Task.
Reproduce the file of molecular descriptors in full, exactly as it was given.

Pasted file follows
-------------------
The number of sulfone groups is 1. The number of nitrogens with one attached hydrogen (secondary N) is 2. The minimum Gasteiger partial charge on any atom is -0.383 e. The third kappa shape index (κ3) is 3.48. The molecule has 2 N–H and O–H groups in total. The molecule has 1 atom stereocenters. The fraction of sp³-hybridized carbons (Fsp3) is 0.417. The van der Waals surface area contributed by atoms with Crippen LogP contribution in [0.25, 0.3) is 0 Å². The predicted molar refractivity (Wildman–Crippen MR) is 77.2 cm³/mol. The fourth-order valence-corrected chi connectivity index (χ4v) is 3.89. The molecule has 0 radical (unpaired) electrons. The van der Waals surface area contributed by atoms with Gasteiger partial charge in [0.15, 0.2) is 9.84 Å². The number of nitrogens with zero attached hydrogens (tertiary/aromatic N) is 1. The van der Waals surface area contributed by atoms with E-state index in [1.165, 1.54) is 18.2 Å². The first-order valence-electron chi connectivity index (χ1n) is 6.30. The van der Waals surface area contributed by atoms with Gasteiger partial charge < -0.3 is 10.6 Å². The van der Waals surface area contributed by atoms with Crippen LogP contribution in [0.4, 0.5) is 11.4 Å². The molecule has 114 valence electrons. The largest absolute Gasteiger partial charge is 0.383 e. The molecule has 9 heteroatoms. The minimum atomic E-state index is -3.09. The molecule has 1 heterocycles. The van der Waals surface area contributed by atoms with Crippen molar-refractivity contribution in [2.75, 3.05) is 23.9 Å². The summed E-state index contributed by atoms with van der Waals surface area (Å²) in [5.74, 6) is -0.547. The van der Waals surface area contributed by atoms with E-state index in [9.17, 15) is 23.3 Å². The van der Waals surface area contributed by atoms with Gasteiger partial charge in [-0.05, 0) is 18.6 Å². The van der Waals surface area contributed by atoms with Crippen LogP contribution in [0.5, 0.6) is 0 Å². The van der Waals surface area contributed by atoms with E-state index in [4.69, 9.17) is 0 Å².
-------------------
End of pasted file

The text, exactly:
The number of sulfone groups is 1. The number of nitrogens with one attached hydrogen (secondary N) is 2. The minimum Gasteiger partial charge on any atom is -0.383 e. The third kappa shape index (κ3) is 3.48. The molecule has 2 N–H and O–H groups in total. The molecule has 1 atom stereocenters. The fraction of sp³-hybridized carbons (Fsp3) is 0.417. The van der Waals surface area contributed by atoms with Crippen LogP contribution in [0.25, 0.3) is 0 Å². The predicted molar refractivity (Wildman–Crippen MR) is 77.2 cm³/mol. The fourth-order valence-corrected chi connectivity index (χ4v) is 3.89. The molecule has 0 radical (unpaired) electrons. The van der Waals surface area contributed by atoms with Gasteiger partial charge in [0.15, 0.2) is 9.84 Å². The number of nitrogens with zero attached hydrogens (tertiary/aromatic N) is 1. The van der Waals surface area contributed by atoms with E-state index in [1.165, 1.54) is 18.2 Å². The first-order valence-electron chi connectivity index (χ1n) is 6.30. The van der Waals surface area contributed by atoms with Gasteiger partial charge < -0.3 is 10.6 Å². The van der Waals surface area contributed by atoms with Crippen LogP contribution in [0.4, 0.5) is 11.4 Å². The molecule has 114 valence electrons. The largest absolute Gasteiger partial charge is 0.383 e. The molecule has 9 heteroatoms. The minimum atomic E-state index is -3.09. The molecule has 1 heterocycles. The van der Waals surface area contributed by atoms with Crippen molar-refractivity contribution in [2.75, 3.05) is 23.9 Å². The summed E-state index contributed by atoms with van der Waals surface area (Å²) in [5.74, 6) is -0.547. The van der Waals surface area contributed by atoms with E-state index in [9.17, 15) is 23.3 Å². The van der Waals surface area contributed by atoms with Gasteiger partial charge in [-0.05, 0) is 18.6 Å². The van der Waals surface area contributed by atoms with Crippen LogP contribution in [0.5, 0.6) is 0 Å². The van der Waals surface area contributed by atoms with E-state index in [4.69, 9.17) is 0 Å².